I let them reaffirm each other’s noticing and finally leveled with them: “And why are these people passive allies and not active allies?” Boom. Participants began to unfold some of the dynamics in their organization, limitations of their organizational approach, outside factors that made it difficult, problems with communication, and so forth. The point was not to lay out all the specifics – we had the rest of the workshop for that. The real point was framing the rest of the workshop. This workshop was about being an effective organization by working with the people who can strengthen each campaign.

With this framing participants could see that grappling with dynamics of oppression was about movement building. We emphasized, “You have a whole set of potential allies. But big factors make it hard to work with them or bring them into your organization. Through the rest of this workshop we will look at skills to help make these passive allies into active allies.” I glanced at the previously resistant participant. He looked very excited. And at the next break he pulled me aside and said, “I see where we’re going now. This is good.”

All Answers have Problems

A mentor once told me, “All answers have problems. Before you give participants an answer, give them the problem – that way the answer has meaning for them.” Anti-oppression trainers working with activist groups often assume that everyone can agree that oppression is a problem that deserves to be addressed. This may work for trainings focused on individual growth but for groups thinking in an organizational context, that is often too abstract. They might have a harder time seeing how internal dynamics of oppression is bothering their organization, especially when they have a vibrant social justice campaign that has its own complex dynamics unfolding.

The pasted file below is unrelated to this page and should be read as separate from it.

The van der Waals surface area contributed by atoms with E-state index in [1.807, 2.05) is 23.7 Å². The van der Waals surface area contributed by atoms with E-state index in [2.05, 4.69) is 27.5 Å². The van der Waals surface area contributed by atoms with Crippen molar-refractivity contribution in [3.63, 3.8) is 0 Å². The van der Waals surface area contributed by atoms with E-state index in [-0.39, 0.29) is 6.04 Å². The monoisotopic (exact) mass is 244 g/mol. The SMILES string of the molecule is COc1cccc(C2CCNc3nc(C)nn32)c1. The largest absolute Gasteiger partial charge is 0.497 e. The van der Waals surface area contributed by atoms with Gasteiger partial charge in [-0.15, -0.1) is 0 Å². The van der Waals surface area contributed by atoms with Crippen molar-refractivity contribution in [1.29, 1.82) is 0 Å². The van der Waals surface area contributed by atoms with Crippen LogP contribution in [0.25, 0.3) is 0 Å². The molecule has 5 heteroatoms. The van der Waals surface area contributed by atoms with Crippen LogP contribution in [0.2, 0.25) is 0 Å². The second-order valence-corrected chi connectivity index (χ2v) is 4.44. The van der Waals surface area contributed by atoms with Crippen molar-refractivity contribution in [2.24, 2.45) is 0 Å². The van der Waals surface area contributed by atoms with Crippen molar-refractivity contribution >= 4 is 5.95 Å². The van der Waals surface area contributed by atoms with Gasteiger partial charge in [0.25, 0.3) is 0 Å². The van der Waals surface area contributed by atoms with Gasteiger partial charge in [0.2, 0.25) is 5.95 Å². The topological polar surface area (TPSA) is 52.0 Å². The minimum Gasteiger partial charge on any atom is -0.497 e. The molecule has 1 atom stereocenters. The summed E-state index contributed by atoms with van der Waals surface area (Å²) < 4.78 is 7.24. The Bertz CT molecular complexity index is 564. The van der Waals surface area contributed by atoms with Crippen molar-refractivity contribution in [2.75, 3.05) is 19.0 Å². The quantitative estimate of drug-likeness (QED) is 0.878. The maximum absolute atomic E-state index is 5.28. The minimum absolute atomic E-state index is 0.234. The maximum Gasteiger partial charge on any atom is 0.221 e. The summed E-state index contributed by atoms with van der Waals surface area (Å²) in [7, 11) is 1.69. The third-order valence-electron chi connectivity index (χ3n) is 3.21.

One way to raise awareness in these kinds of groups is to work a personal channel– giving space for a margin to speak out about the challenges they face within the organization. In my experience, though, the most resistant and oblivious people will try to escape accountability by blaming me – the trainer coming in “to stir up trouble.” It’s an attack I am willing to take if I think I can use it to bring about learning for the attacker and the group.

However, I have found that framing anti-oppression in a larger context that is relevant to the organization I am working with, is an effective way to defuse more resistance and get more value for a resistant organization. This style encourages activists to stop seeing anti-oppression workshops as separate from strategic planning and instead develop trainers’ skills in integrating an anti-oppression analysis into a larger movement strategy. It moves groups towards living their anti-oppression politics rather than just developing more rhetoric around them.

Use more strategy tools

Since the workshop I described here, I have used the spectrum of allies in a couple of workshops with organizations facing resistance. It has worked each time so far. Sometimes the list of passive allies is not as clear as this group. In those situations I have used my role to help them see where their strategy – at least as it regards successfully or unsuccessfully reaching out to new allies – could be assisted by anti-oppression skills. I found they can get there if I remind myself of the strategic connections and keep probing with the right questions during the debrief of this exercise. It makes me wonder what other strategy tools we can bring into anti-oppression work. Instead of letting anti-oppression work get distanced from strategy development, let’s use more strategy tools for our anti-oppression workshops!